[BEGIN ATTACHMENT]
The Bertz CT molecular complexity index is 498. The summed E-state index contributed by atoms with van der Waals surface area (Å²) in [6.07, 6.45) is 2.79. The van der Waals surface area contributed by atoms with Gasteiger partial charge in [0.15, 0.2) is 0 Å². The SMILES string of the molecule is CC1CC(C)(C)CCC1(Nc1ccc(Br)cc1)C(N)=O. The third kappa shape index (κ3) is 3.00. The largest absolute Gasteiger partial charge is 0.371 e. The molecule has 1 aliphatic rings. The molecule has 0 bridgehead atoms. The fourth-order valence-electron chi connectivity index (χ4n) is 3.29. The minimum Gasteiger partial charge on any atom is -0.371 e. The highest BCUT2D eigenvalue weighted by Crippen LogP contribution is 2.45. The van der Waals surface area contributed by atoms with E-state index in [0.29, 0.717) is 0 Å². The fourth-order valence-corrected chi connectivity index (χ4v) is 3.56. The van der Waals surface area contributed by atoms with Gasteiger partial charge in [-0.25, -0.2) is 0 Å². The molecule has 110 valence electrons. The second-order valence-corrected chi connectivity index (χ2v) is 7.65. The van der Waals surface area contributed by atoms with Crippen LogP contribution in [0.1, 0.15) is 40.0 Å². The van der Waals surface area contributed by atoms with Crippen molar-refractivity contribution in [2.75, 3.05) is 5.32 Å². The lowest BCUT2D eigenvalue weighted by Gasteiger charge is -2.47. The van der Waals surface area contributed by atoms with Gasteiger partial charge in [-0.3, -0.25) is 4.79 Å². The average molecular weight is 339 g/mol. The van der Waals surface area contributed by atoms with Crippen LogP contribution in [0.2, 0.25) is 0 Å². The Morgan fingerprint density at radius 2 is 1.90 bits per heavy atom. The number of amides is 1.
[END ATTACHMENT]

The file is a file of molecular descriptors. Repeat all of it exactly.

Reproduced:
The Bertz CT molecular complexity index is 498. The summed E-state index contributed by atoms with van der Waals surface area (Å²) in [6.07, 6.45) is 2.79. The van der Waals surface area contributed by atoms with Gasteiger partial charge in [0.15, 0.2) is 0 Å². The SMILES string of the molecule is CC1CC(C)(C)CCC1(Nc1ccc(Br)cc1)C(N)=O. The third kappa shape index (κ3) is 3.00. The largest absolute Gasteiger partial charge is 0.371 e. The molecule has 1 aliphatic rings. The molecule has 0 bridgehead atoms. The fourth-order valence-electron chi connectivity index (χ4n) is 3.29. The minimum Gasteiger partial charge on any atom is -0.371 e. The highest BCUT2D eigenvalue weighted by Crippen LogP contribution is 2.45. The van der Waals surface area contributed by atoms with E-state index in [0.29, 0.717) is 0 Å². The fourth-order valence-corrected chi connectivity index (χ4v) is 3.56. The van der Waals surface area contributed by atoms with Gasteiger partial charge in [-0.25, -0.2) is 0 Å². The molecule has 110 valence electrons. The second-order valence-corrected chi connectivity index (χ2v) is 7.65. The van der Waals surface area contributed by atoms with Crippen LogP contribution in [0.1, 0.15) is 40.0 Å². The van der Waals surface area contributed by atoms with Crippen molar-refractivity contribution in [2.75, 3.05) is 5.32 Å². The lowest BCUT2D eigenvalue weighted by Gasteiger charge is -2.47. The van der Waals surface area contributed by atoms with Gasteiger partial charge in [-0.3, -0.25) is 4.79 Å². The average molecular weight is 339 g/mol. The van der Waals surface area contributed by atoms with Crippen LogP contribution in [0.2, 0.25) is 0 Å². The Morgan fingerprint density at radius 2 is 1.90 bits per heavy atom. The number of amides is 1.